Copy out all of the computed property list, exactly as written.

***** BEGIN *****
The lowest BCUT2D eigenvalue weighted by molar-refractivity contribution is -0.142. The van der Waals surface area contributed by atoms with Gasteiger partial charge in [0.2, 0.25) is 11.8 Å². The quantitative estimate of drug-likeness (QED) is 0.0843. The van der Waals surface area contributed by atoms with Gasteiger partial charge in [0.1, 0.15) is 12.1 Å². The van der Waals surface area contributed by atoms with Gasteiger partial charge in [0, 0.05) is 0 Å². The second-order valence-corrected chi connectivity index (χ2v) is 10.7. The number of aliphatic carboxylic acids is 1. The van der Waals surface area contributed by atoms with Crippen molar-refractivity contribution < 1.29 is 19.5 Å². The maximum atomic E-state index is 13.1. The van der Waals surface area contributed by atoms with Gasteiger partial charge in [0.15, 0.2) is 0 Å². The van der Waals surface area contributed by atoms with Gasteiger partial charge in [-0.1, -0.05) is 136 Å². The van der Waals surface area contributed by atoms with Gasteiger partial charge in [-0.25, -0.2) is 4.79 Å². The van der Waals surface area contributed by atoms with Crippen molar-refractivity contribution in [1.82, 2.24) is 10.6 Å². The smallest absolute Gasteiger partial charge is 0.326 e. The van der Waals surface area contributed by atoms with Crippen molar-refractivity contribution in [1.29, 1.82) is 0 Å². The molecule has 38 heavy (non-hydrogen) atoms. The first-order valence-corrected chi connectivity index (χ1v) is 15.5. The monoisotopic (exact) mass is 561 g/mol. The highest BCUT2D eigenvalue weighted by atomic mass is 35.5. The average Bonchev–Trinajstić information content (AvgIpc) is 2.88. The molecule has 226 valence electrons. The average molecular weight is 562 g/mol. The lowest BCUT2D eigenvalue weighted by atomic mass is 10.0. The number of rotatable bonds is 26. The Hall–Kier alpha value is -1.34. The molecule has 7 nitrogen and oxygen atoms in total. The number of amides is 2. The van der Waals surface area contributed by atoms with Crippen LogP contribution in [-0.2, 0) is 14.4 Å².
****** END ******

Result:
The lowest BCUT2D eigenvalue weighted by molar-refractivity contribution is -0.142. The van der Waals surface area contributed by atoms with Gasteiger partial charge in [0.2, 0.25) is 11.8 Å². The quantitative estimate of drug-likeness (QED) is 0.0843. The van der Waals surface area contributed by atoms with Gasteiger partial charge in [0.1, 0.15) is 12.1 Å². The van der Waals surface area contributed by atoms with Gasteiger partial charge in [0, 0.05) is 0 Å². The second-order valence-corrected chi connectivity index (χ2v) is 10.7. The number of aliphatic carboxylic acids is 1. The van der Waals surface area contributed by atoms with Crippen molar-refractivity contribution < 1.29 is 19.5 Å². The maximum atomic E-state index is 13.1. The van der Waals surface area contributed by atoms with Gasteiger partial charge in [0.15, 0.2) is 0 Å². The van der Waals surface area contributed by atoms with Gasteiger partial charge in [-0.1, -0.05) is 136 Å². The van der Waals surface area contributed by atoms with Gasteiger partial charge in [-0.25, -0.2) is 4.79 Å². The van der Waals surface area contributed by atoms with Crippen molar-refractivity contribution in [1.82, 2.24) is 10.6 Å². The smallest absolute Gasteiger partial charge is 0.326 e. The van der Waals surface area contributed by atoms with Crippen molar-refractivity contribution in [1.29, 1.82) is 0 Å². The molecule has 38 heavy (non-hydrogen) atoms. The first-order valence-corrected chi connectivity index (χ1v) is 15.5. The monoisotopic (exact) mass is 561 g/mol. The highest BCUT2D eigenvalue weighted by atomic mass is 35.5. The average Bonchev–Trinajstić information content (AvgIpc) is 2.88. The molecule has 226 valence electrons. The average molecular weight is 562 g/mol. The lowest BCUT2D eigenvalue weighted by atomic mass is 10.0. The number of rotatable bonds is 26. The Hall–Kier alpha value is -1.34. The molecule has 7 nitrogen and oxygen atoms in total. The number of amides is 2. The van der Waals surface area contributed by atoms with Crippen LogP contribution in [-0.2, 0) is 14.4 Å².